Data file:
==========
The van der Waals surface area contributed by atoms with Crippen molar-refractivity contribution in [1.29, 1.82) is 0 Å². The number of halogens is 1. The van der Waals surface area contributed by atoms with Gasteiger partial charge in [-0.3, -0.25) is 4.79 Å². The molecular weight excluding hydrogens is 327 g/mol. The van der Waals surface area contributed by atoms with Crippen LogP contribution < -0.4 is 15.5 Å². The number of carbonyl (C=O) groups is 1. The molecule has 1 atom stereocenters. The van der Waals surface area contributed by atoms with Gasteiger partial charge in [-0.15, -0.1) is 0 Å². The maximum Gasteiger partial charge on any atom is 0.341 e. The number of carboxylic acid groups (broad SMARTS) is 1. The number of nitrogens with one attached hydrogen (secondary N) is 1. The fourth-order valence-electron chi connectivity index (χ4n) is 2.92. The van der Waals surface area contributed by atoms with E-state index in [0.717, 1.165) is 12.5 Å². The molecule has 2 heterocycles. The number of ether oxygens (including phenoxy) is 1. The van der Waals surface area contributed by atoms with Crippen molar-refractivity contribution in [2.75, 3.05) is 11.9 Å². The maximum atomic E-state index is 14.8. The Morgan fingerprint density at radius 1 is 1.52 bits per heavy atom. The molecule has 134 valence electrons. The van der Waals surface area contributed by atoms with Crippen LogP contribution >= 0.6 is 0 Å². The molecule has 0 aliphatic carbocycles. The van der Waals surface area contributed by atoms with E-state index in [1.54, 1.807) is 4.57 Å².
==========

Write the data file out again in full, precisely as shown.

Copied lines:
The van der Waals surface area contributed by atoms with Crippen molar-refractivity contribution in [1.29, 1.82) is 0 Å². The number of halogens is 1. The van der Waals surface area contributed by atoms with Gasteiger partial charge in [-0.3, -0.25) is 4.79 Å². The molecular weight excluding hydrogens is 327 g/mol. The van der Waals surface area contributed by atoms with Crippen LogP contribution < -0.4 is 15.5 Å². The number of carbonyl (C=O) groups is 1. The molecule has 1 atom stereocenters. The van der Waals surface area contributed by atoms with Gasteiger partial charge in [-0.15, -0.1) is 0 Å². The maximum Gasteiger partial charge on any atom is 0.341 e. The number of carboxylic acid groups (broad SMARTS) is 1. The number of nitrogens with one attached hydrogen (secondary N) is 1. The fourth-order valence-electron chi connectivity index (χ4n) is 2.92. The van der Waals surface area contributed by atoms with E-state index in [0.717, 1.165) is 12.5 Å². The molecule has 2 heterocycles. The number of ether oxygens (including phenoxy) is 1. The van der Waals surface area contributed by atoms with Crippen molar-refractivity contribution in [2.75, 3.05) is 11.9 Å². The maximum atomic E-state index is 14.8. The Morgan fingerprint density at radius 1 is 1.52 bits per heavy atom. The molecule has 134 valence electrons. The van der Waals surface area contributed by atoms with Crippen LogP contribution >= 0.6 is 0 Å². The molecule has 0 aliphatic carbocycles. The van der Waals surface area contributed by atoms with E-state index in [1.54, 1.807) is 4.57 Å².